I wrote a book about a kid whose brother comes home from Afghanistan with PTSD. I thought this was an issue that should be addressed, especially because a lot of folks won’t recognize the symptoms of PTSD. Alas, that book did not sell, but I’m considering revisiting it in the future.
Do you think your exposure to the military lifestyle, and more specifically your meeting all kinds of people, adds to the realism in your books? If so, how?
It sure does, and I think that’s true with any writer. You never know who you’ll meet who might be the inspiration for a character, or an experience that might lead to a plot point. Creativity all stems from something real that happens to us (regardless of how fantastical the book ends up).
Do you feel like there is any bleed over from your time helping veterans into your books?
Directly, no – my books are a creative element, and in a sense an escape from my ordinary world. I will say, though, that I’m passionate about both – each endeavor is something I can’t imagine myself not doing, regardless of pay or the level of difficulty. You never stop doing what you care about.
Now let’s transition over to your writing. When did you start pursuing your writing more seriously?
After law school, I wrote my first book. I wrote FOUR until I landed my first agent in 2012. Despite our best efforts, none of the three books we submitted to publishers sold. Then I wrote Monsterville, and, with the help of my new agent, we sold it in something ridiculous like four months. Looking back on the timeline, I’m surprised I didn’t give up. It is truly depressing.
Of all your work, which was your favorite to write?
Oh, all of the books are my babies. Monsterville was a lot of fun, though, because I studied screenplay writing and got to watch a lot of movies and call it research.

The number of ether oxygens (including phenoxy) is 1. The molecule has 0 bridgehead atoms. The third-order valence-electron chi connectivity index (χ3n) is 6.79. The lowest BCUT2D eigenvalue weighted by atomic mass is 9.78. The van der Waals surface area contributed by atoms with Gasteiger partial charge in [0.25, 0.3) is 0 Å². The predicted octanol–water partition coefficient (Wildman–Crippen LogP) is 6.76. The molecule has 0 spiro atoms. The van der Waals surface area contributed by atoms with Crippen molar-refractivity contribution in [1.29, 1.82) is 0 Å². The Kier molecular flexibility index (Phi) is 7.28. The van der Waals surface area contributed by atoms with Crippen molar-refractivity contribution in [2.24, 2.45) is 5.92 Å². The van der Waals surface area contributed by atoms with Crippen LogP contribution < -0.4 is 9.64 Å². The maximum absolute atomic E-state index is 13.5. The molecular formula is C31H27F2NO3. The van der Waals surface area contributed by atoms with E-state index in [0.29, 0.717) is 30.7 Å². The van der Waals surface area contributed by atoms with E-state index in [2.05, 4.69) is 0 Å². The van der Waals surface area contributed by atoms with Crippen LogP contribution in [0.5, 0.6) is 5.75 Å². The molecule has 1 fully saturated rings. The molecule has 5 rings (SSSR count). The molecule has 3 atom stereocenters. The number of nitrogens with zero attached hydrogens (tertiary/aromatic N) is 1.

Do you feel like your writing has served any therapeutic value for you? I know that you were part lawyer, part therapist for your veteran clients and heard about the worst days in many of their lives. Has writing helped you process your experiences with that?
Writing is definitely an escape. I love telling a story and painting characters that have the slightest resemblance to folks I know.
If you could serve with any of your characters, who would it be and why?
Definitely Adam. An Eagle Scout, he helps Lissa (my main character in Monsterville) navigate the monster world of Down Below, and I’d trust him in any combat situation.
If you would want to avoid serving with any of your characters, who would it be and why?
Atticus. He’s a monster with his own agenda, and I wouldn’t trust him as far as I could throw him. (Which isn’t far – he’s pretty big).
What are you currently working on?
Monsterville, the sequel!
How can people find you?
If this convinced you to find out more, please look up Sarah S. Reida and become a fan. She is such an amazing person, so give it a shot like I did! I hope you all had a great time getting to know about Sarah; don’t be afraid to say hello here or on her plethora of social media platforms. If she doesn’t respond quick enough, glitter bomb her! Mwahahaha!! Wait, the little birdie tells me she might like this… hmm. Send her mislabeled DVDs of all of her favorite movies? Would that be cruel enough to motivate contact?
Until next time, stay frosty and don’t forget to keep your powder dry!
–> As usual, all images came from the Google’s “labeled for reuse” section or are screen grabs taken by JR Handley for use under the Fair Use Doctrine.